Friday, March 16, 2007

School with Pugin and Rosmini

When I was glancing down my labels list, I was disappointed to see that I have only written one post on Pugin. The plan, after seeing his masterpiece in Cheadle, was to visit and report on more places in the Midlands designed by Pugin. I already have St. Chad's Cathedral in mind, which is the mother Church of our Birmingham Archdiocese and the first Catholic Cathedral to be built in this country following the reformation. To wet your appetite, here is the sanctuary:

Astute readers will note there used to be a Pugin rood screen there. I will write much more soon. My current medical placement is very close to the Cathedral, so I am blessed at lunchtimes to be able to pray there and occasionally attend their 12.15 Mass. I will take some more pictures in due course, and hopefully visit the crypt for the first time.

As a stop-gap I want to mention one other Pugin building which has been an inspiration for me: Ratcliffe College Independant Catholic School in Leicestershire.

It is here where I spent my formative years as a weekly boarder, and was confirmed in 1996 (if I remember correctly). It is a religious building founded by the Rosminian Order, originally in 1845 as a seminary. In 1847 it became a private school. While I was there we celebrated its 150th anniversary and I was thurifer at a High Latin Mass celebrated by Cardinal Basil Hume.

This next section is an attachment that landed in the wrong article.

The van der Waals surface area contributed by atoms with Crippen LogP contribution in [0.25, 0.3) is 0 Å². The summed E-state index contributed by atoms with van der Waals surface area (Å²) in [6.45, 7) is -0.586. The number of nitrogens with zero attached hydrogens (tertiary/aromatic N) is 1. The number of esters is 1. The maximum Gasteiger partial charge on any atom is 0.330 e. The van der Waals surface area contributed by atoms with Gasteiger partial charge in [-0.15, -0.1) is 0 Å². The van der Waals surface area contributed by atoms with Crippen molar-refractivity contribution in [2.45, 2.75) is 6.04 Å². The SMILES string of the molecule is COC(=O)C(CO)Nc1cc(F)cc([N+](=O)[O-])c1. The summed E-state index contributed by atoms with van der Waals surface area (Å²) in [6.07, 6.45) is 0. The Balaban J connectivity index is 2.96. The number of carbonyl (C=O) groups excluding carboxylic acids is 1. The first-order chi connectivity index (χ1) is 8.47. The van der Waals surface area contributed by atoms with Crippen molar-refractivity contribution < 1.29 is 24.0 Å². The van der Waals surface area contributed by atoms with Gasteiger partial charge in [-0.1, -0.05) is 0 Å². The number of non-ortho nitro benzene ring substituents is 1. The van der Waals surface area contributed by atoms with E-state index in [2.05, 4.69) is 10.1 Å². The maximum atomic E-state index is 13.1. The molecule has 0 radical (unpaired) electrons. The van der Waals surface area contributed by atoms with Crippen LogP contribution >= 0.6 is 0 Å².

One aspect which will always remain unknown to me is Pugin's original Chapel. It is still possible to see the great rose window (although not in these pictures - it is at the back of the school). This part of the building has since been converted into a two-story school block. When I was there it was used as a history department, and a R.S. room (complete with altar!) with lots of stories of ghosts abounding.

The new Church is Byzantine-style, and what I think to be rather attractive. It is able to accommodate all 750 pupils for school assemblies. Not really in keeping with Pugin's original architecture, but still.